Bariatric surgery alone is not enough to guarantee your good health. Instead, it can be an effective tool for kick-starting the process of weight loss.
The team at Tijuana Bariatrics℠ can help you establish and maintain healthy habits after bariatric surgery to ensure that you keep the weight off and improve your overall health.*
Ready to learn more about developing healthy habits?
Establishing Healthy Habits
Bariatric surgery physically alters the anatomy of your stomach to decrease its capacity. More intensive procedures may also reroute the digestive tract as a whole. Because these changes are so foundational, they require equally significant adjustments to your diet and lifestyle.
Immediately After Surgery
Establishing healthy habits starts even before your procedure. While patients can change their diet and exercise afterward, the surgery itself has dramatic effects on your body that can be difficult to manage. Beginning the adjustments beforehand can ease your transition into a new lifestyle and increase your chances of success.
Be sure to follow your doctor’s instructions as closely as possible. Sticking to a new diet or exercise regimen to the letter can be difficult, but patients should be committed to following the doctor’s recommendations as thoroughly as they can.
Because your stomach is so much smaller after surgery, meals must be consumed in smaller proportions. Most doctors recommend eating three small meals per day that are high in protein and low in carbohydrates. Sugary or very fatty foods should be avoided. Other habits and foods can lead to overfilled stomachs, as well. Patients should try not to snack between meals or drink during or immediately after eating. Additionally, gas bubbles from carbonated or sweetened drinks may put the stomach at risk and should be cut from your diet. While you eat, it is important to slow down. Chewing thoroughly and consuming thoughtfully can make you more aware of how much you have eaten.
While much of your dietary changes will involve downsizing, bariatric surgery can affect your ability to absorb vitamins and nutrients from food. Thus patients must also add supplements to combat potential deficiencies. Certain nutritional supplements can help to maintain normal micronutrient levels. Additionally, while you should limit what you drink during and after meals, you need to consume at least six cups of fluid each day to keep hydrated. Doctors will typically recommend high-protein liquid supplements, skim milk, and sugar-free or non-carbonated beverages.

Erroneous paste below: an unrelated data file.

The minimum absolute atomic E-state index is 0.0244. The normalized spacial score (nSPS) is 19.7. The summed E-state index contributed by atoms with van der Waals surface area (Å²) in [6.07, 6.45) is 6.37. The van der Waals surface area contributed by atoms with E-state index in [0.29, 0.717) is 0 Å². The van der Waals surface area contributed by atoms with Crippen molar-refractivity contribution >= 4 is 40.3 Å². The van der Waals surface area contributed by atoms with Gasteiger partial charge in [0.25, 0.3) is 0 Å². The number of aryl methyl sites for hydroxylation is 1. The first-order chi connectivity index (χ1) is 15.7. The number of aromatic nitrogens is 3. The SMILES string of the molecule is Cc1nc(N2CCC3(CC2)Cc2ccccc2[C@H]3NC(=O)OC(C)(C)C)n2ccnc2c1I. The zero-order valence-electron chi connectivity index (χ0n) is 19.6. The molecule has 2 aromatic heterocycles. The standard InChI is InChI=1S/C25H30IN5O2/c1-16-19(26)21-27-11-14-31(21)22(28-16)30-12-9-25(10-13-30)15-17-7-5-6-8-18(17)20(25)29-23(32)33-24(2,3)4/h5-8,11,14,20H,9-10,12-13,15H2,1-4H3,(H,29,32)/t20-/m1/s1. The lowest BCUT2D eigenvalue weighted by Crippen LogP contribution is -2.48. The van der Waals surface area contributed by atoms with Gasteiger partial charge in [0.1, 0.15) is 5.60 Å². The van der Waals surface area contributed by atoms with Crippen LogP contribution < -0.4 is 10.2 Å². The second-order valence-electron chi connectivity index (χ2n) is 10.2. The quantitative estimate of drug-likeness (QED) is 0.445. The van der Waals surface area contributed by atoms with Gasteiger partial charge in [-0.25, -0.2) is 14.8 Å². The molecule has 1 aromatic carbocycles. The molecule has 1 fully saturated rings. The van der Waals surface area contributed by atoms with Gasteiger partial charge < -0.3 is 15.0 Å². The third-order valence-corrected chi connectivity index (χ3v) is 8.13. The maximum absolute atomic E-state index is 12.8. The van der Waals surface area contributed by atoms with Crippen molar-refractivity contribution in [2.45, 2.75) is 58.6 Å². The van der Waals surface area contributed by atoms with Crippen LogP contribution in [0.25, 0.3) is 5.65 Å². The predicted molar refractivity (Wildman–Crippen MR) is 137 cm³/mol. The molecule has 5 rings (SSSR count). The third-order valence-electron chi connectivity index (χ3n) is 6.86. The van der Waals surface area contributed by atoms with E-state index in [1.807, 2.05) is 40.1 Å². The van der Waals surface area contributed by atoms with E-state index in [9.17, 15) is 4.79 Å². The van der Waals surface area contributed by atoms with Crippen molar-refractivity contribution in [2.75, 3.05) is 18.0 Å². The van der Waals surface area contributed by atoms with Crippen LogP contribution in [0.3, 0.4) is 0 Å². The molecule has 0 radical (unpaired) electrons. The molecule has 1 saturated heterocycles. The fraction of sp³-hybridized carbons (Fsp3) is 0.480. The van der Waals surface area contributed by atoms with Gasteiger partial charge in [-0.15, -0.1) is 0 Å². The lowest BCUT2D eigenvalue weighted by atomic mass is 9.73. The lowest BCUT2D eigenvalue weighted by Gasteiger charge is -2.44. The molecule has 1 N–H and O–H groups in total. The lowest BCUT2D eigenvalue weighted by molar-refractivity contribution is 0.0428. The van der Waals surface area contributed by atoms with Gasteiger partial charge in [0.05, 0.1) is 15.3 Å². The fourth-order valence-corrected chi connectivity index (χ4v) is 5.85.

Adjusting to an exercise regimen can be especially difficult. Prior to surgery, many patients have led sedentary lifestyles, often because of related conditions. For this reason, it is important to begin with a gentle exercise routine, such as walking, shortly after surgery. In the months after your surgery, your doctor can guide your transition to more comprehensive exercise routines. These typically involve cardiovascular exercises, strength training, and stretching. For the best results, your routine should last at least 30 minutes and be repeated several times each week.
Smoking and alcohol consumption can often lead to weight gain and other health complications. Most surgeons require a psychological evaluation that addresses this concern before approving a patient for surgery. These healthy habits are one of the most important changes you will need to commit to. If addiction is an issue, the dramatic after-effects following the procedure can make recovery all the more difficult.
Understanding the Dangers of Mixing Alcohol and Bariatric Surgery
Due to the changes to the digestive system, patients feel the effects of alcohol much more strongly, and consequently, should eliminate it from their diet completely. The team at Tijuana Bariatrics can help patients understand the interaction between alcohol and bariatric surgery and help them prepare for this change.
The Increased Effects of Alcohol after Surgery
By physically shrinking the stomach, bariatric surgery often leaves patients considerably more sensitive to alcohol. Since it does not need to be digested, alcohol is absorbed into the bloodstream much faster than most foods or liquids. In fact, a small portion of it is absorbed directly through the stomach, rather than in the intestine.
When a pre-bariatric patient consumes alcohol, the stomach produces an enzyme which helps to break down the fluid before it enters the bloodstream, diminishing the effects. However, since a majority of the stomach is removed in many bariatric surgeries, post-bariatric patients produce much less of this enzyme. Consequently, their blood alcohol levels are much higher than in non-bariatric patients who have consumed the same amount of alcohol
Further enhancing the problem is that food slows gastric emptying, and therefore reduces alcohol absorption. But it has been found that many gastric bypass patients follow the restriction of no eating while drinking, which causes alcohol to be absorbed even faster. This effect of alcohol is particularly exacerbated during the rapid weight loss period, immediately after their surgery. Additionally, certain surgeries, such as gastric bypass, can further intensify the sensitivity.
What Does This Mean For Me?